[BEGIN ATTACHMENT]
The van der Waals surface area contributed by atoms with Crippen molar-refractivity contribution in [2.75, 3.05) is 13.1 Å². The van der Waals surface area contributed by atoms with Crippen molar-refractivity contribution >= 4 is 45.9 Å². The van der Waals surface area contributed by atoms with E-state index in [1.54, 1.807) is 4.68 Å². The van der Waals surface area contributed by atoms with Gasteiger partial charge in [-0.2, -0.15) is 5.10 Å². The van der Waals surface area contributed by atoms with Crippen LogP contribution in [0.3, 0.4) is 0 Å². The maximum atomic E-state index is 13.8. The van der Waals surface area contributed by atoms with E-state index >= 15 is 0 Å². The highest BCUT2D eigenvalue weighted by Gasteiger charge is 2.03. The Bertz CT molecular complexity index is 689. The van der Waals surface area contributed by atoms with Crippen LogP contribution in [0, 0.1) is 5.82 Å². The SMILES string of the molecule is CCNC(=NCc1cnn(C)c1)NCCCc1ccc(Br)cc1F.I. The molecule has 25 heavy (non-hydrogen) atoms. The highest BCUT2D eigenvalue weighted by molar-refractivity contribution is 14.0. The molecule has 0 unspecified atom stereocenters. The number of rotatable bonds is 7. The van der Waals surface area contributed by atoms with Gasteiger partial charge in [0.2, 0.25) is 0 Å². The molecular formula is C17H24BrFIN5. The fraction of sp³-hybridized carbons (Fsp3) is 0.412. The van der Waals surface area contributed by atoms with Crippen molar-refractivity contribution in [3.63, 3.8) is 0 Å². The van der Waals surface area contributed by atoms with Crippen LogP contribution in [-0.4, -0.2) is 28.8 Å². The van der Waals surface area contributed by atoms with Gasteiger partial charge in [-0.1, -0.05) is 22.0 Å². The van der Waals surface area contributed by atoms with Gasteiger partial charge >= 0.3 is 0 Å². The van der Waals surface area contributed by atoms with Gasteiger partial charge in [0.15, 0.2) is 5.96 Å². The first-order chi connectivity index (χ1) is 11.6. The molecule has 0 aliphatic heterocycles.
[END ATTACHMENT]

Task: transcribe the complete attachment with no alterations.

The van der Waals surface area contributed by atoms with Crippen molar-refractivity contribution in [2.75, 3.05) is 13.1 Å². The van der Waals surface area contributed by atoms with Crippen molar-refractivity contribution >= 4 is 45.9 Å². The van der Waals surface area contributed by atoms with E-state index in [1.54, 1.807) is 4.68 Å². The van der Waals surface area contributed by atoms with Gasteiger partial charge in [-0.2, -0.15) is 5.10 Å². The van der Waals surface area contributed by atoms with Crippen LogP contribution in [0.3, 0.4) is 0 Å². The maximum atomic E-state index is 13.8. The van der Waals surface area contributed by atoms with E-state index >= 15 is 0 Å². The highest BCUT2D eigenvalue weighted by Gasteiger charge is 2.03. The Bertz CT molecular complexity index is 689. The van der Waals surface area contributed by atoms with Crippen LogP contribution in [0, 0.1) is 5.82 Å². The SMILES string of the molecule is CCNC(=NCc1cnn(C)c1)NCCCc1ccc(Br)cc1F.I. The molecule has 25 heavy (non-hydrogen) atoms. The highest BCUT2D eigenvalue weighted by molar-refractivity contribution is 14.0. The molecule has 0 unspecified atom stereocenters. The number of rotatable bonds is 7. The van der Waals surface area contributed by atoms with Gasteiger partial charge in [0.2, 0.25) is 0 Å². The molecular formula is C17H24BrFIN5. The fraction of sp³-hybridized carbons (Fsp3) is 0.412. The van der Waals surface area contributed by atoms with Crippen molar-refractivity contribution in [3.63, 3.8) is 0 Å². The van der Waals surface area contributed by atoms with Crippen LogP contribution in [-0.4, -0.2) is 28.8 Å². The van der Waals surface area contributed by atoms with Gasteiger partial charge in [-0.1, -0.05) is 22.0 Å². The van der Waals surface area contributed by atoms with Gasteiger partial charge >= 0.3 is 0 Å². The van der Waals surface area contributed by atoms with Gasteiger partial charge in [0.15, 0.2) is 5.96 Å². The first-order chi connectivity index (χ1) is 11.6. The molecule has 0 aliphatic heterocycles.